Add To Cart
- Media Type▼▲
- Theological Tradition▼▲
- Philosophical Branches▼▲
- Author / Artist▼▲
- Top Rated▼▲
Number of Pages: 296
Vendor: Ancient Faith Publishing
Publication Date: 2014
|Dimensions: 8.50 X 5.50 (inches)|
Author: Angela Doll Carlson
Located in: Chicago, IL
Submitted: May 14, 2015
Tell us a little about yourself. Angela Doll Carlson is a poet and essayist best known for her work as Mrs Metaphor found on her blog at Mrsmetaphor.com. She connects the dots of daily life in an attempt to humbly reach the deep "a-ha" we all seek. Angela began to write as Mrs Metaphor in 2006 and has maintained a modest but dedicated following ever since.
Her work has appeared most recently in Burnside Writer's Collective, St. Katherine Review, Rock and Sling, "Good Letters," Ruminate Magazine Blog and Art House America. Her first book, Nearly Orthodox: On Being a Modern Woman in an Ancient Tradition is now widely available. Her next book, "Garden in the East" is due out from Ancient Faith Press in 2016.
Angela currently lives in Chicago, IL with her husband, David and her 4 outrageously spirited yet remarkably likable children.
What was your motivation behind this project? What began as a book about my conversion to Eastern Orthodoxy ended up being more about how I was raised, how I was formed and who I was becoming in the process of it all.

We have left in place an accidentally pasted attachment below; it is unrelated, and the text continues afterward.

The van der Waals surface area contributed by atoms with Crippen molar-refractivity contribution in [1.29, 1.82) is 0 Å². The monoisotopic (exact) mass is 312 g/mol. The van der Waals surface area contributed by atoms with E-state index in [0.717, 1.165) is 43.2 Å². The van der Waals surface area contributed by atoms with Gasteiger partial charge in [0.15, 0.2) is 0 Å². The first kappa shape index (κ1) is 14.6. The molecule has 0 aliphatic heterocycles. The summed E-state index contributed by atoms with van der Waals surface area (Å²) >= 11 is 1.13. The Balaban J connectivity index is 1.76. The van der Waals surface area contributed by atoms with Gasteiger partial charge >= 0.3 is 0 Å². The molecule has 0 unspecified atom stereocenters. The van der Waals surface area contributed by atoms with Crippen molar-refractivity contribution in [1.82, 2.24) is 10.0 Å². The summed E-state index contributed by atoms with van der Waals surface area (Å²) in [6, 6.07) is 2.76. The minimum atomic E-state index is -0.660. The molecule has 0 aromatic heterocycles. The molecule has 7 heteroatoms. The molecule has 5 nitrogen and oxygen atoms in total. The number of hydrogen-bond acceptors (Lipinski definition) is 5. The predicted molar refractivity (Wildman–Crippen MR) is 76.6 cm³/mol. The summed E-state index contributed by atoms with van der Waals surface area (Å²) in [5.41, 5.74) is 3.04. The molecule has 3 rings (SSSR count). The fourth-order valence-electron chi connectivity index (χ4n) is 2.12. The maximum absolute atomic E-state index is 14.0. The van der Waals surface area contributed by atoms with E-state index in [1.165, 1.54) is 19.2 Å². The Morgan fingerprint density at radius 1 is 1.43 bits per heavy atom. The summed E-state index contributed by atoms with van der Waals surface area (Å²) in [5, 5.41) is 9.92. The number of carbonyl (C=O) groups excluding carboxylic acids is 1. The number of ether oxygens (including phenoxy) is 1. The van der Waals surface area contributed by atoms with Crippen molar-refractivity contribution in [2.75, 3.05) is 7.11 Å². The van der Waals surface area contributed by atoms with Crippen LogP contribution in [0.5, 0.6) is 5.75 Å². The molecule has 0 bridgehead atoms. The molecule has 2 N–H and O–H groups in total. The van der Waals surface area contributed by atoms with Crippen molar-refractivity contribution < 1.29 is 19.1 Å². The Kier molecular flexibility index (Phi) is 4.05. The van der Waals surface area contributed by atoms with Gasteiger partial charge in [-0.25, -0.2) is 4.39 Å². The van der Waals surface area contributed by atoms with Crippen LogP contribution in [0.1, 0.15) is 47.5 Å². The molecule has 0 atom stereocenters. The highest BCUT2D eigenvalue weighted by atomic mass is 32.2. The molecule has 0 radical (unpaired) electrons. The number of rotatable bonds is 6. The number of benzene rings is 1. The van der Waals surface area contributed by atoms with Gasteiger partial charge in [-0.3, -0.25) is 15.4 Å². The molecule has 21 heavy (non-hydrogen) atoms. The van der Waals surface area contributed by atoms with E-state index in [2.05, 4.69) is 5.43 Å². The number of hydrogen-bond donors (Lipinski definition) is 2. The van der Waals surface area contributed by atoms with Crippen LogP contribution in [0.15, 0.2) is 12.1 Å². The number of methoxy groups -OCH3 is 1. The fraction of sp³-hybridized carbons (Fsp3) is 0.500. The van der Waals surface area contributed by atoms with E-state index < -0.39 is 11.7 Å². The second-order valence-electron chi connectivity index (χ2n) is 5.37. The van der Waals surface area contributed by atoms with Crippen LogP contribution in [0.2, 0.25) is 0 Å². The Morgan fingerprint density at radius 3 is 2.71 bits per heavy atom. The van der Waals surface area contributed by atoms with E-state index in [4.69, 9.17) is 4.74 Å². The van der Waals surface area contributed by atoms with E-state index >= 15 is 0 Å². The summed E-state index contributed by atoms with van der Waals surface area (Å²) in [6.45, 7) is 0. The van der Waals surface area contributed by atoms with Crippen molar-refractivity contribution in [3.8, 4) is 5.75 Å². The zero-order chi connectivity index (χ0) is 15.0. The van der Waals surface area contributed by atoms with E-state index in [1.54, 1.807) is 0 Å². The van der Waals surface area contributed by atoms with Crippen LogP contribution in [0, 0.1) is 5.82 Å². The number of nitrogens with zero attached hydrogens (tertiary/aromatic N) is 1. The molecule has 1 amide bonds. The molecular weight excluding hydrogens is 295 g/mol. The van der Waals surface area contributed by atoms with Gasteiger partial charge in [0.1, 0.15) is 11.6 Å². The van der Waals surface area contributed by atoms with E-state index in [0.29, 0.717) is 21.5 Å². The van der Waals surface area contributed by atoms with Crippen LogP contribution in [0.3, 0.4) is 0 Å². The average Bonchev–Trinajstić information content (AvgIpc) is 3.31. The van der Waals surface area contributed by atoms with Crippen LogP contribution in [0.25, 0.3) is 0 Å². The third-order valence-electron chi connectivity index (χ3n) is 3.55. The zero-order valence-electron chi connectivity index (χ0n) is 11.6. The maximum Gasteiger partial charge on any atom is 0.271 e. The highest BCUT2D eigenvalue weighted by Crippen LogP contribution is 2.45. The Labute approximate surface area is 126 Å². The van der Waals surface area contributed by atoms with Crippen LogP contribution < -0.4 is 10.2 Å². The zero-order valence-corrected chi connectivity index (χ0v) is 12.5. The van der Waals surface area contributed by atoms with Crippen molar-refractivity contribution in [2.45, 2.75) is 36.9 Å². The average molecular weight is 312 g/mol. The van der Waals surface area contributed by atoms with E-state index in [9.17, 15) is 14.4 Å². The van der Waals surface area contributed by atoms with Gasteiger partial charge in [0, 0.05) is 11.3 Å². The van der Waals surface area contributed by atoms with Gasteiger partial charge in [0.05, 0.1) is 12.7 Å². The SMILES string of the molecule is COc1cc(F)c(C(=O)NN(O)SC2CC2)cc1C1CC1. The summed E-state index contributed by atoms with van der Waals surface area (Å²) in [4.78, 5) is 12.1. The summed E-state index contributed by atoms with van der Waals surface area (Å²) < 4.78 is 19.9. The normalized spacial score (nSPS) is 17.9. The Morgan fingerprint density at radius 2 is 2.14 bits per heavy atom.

What do you hope folks will gain from this project? I hope that people will find a bit of their own struggles, a kindred spirit, a breath of good oxygen when they need it most.
How were you personally impacted by working on this project? The writing of the book was cathartic, actually. I imagined I could have some distance on the work and write just what I saw and felt. In the writing, though, I felt I was able to settle into and understand better the person I was, the person I am and the person I hope I am becoming on this journey. It's humbling.
Who are your influences, sources of inspiration or favorite authors / artists? Scott Cairns, Luci Shaw, Kathleen Norris, Annie Dillard and Anne Morrow Lindberg are the strong influences that jump to mind first. That's the short list certainly.
Anything else you'd like readers / listeners to know: At its heart, this is not a book about religion. It's not a "how to" become Orthodox book. It is, however, a book about faith and about struggle. It is about being authentic and showing vulnerability. It's about essence and life and good things mixed with difficulty. I hope it finds you where you live and affirms the good things while helping lift you out of the difficulty even just a little bit.